An example of preferred materials for outer cover portion C is to use for layer 21 a thin plastic film composed of a thermoplastic material selected from the group consisting of polyethylene, polypropylene and polyvinyl chloride. The intermediate layer is a flexible or pliable glass fabric and is optional for added strength if desired. The inner layer 23may be a bituminous material such as coal tar or asphalt which is essentially tacky in nature at normal room temperature so as to be suitable for cold application and will adhere to the outer layer 21 and form a strong bond therewith when it is placed in of being worked as by calendering into a layer of substantially uniform thickness. This is to be distinguished from, for example, a rubber base adhesive which is not self sustaining apart from the outer film layer 21. One example of such a layer 23 is a mixture or blend of an aromatic hydrocarbon derivative of coal or petroleum, polyvinyl chloride and a plasticizing ingredient therefor. The hydrocarbon material will form a major portion by weight of the layer 23, as, for example, on the order of 60 to 90 parts per 100 parts. The plasticizing ingredient may be creosote oil and coumarone indene resin.
For illustration purposes, the typical tubular section as shown in FIG. 1 has an outside diameter of about 6% inches and the combined thickness of the outer cover portion C is somewhat more or less than 26 mils with the inner paper portion A being about three-eighth inch thick. The plastic film layer 21 is essentially a thin film material on the order of l to 10 mils.
From the foregoing description, it is apparent that tubing constructed in accordance with the present invention has a wide range of uses as flow conducting conduits or ducts to transfer low pressure gases, and to transfer air for the heating or cooling of buildings or to supply atmospheric air to underground areas such as mines. Further uses are as moistureproof enclosures for direct burial lines, such as for telephone wire or cable, TV cable and the like and as moisture-proof enclosures for insulating steam lines and water lines, both above ground and under the ground.
1. An essentially paper-type laminar tubular body having layer components bonded into an integral structure comprising: inner layer means forming a stiff inner support of generally tubular shape containing fibrous material, said inner layer means including at least one spirally wound layer of paper material; intermediate layer means wrapped on the outer surface of said inner layer means, said intermediate layer means being formed of fabric mesh; and outer layer means forming a water-impervious outer cover and reinforcing member for said inner and intermediate layer means, said outer layer means including at least one layer of spirally wound film composed of a thermoplastic material having portions of each succeeding wrap in overlapping relation to the previous wrap, said outer layer means having an adhesive surface on its underside to provide a strong cohesive bond between adjoining wraps of said outer layer means whereby to seal the inner and intermediate layer means from exterior conditions and provide a substantial increase in the tensile strength of the self sustaining tubular body formed.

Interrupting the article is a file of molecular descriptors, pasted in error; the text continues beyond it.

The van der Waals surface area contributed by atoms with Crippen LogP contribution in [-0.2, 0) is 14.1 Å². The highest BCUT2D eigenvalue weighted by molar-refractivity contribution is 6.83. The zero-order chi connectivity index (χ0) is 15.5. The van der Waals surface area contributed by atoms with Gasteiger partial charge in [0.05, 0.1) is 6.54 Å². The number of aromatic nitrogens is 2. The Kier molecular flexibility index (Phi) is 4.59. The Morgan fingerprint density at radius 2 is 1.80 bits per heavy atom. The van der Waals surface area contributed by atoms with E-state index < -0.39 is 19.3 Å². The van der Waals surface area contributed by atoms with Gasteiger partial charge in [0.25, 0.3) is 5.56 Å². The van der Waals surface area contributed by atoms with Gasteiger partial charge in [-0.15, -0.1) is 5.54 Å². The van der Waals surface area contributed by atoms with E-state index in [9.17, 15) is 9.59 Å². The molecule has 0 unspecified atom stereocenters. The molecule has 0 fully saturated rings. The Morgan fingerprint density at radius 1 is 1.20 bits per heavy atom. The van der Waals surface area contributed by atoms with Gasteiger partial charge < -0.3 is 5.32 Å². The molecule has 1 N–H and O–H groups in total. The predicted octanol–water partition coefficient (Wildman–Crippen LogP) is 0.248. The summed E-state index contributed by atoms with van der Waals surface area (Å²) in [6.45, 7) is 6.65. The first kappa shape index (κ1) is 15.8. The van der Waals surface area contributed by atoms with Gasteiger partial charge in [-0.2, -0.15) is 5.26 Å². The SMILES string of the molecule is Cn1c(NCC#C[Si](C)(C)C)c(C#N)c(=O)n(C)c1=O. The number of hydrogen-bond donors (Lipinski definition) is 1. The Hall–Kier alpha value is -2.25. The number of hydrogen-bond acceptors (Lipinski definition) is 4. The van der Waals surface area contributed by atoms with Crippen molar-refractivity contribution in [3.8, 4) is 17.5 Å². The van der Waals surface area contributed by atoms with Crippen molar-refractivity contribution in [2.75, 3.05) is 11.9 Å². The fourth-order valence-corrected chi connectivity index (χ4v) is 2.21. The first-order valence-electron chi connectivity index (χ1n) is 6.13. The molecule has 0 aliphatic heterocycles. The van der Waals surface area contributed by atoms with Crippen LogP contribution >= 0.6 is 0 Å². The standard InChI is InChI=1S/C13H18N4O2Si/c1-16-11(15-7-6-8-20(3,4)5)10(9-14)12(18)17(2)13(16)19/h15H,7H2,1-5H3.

2. An essentially paper-type laminar tubular body as forth in claim 1, wherein said inner layer means constitutes a substantial portion of the thickness of the tubular body and is comprised of at least three plies of fibrous material.
3. An essentially paper-type laminar tubular body as set forth in claim 1, wherein said thermoplastic film is a thermoplastic material selected from the group consisting of polyethylene, polypropylene and polyvinyl chloride.
4. An essentially paper-type laminar tubular body as set forth in claim 1, wherein said adhesive surface on said outer layer means is a self-supporting layer of material containing an aromatic hydrocarbon derivative.
5. An essentially paper-type laminar tubular body as set forth in claim 1, wherein said adhesive surface on the underside of said outer layer means is sufficiently tacky at room temperatures so as to be cold-applied onto said intermediate layer means and said intermediate layer means is formed of a glass fabric mesh.
6. An essentially paper-type laminar tubular body as set forth in claim 1, wherein said outer layer means is substantially 26 mils in thickness.
7. An essentially paper-type laminar tubular body as set forth in claim 1, wherein said film is less than 10 mils in thickness.
8. An essentially paper-type laminar tubular body as set forth in claim 1, wherein said inner layer means has a spirally wound layer of thin metal foil on its inner surface.
9. An essentially paper-type laminar tubular body as set forth in claim 1, wherein said outer layer means includes an intermediate layer of glass fiber for increasing the strength of the body.
10. An essentially paper-type laminar tubular body as set forth in claim 1, wherein said inner layer means constitutes a substantial portion of the thickness of the tubular body.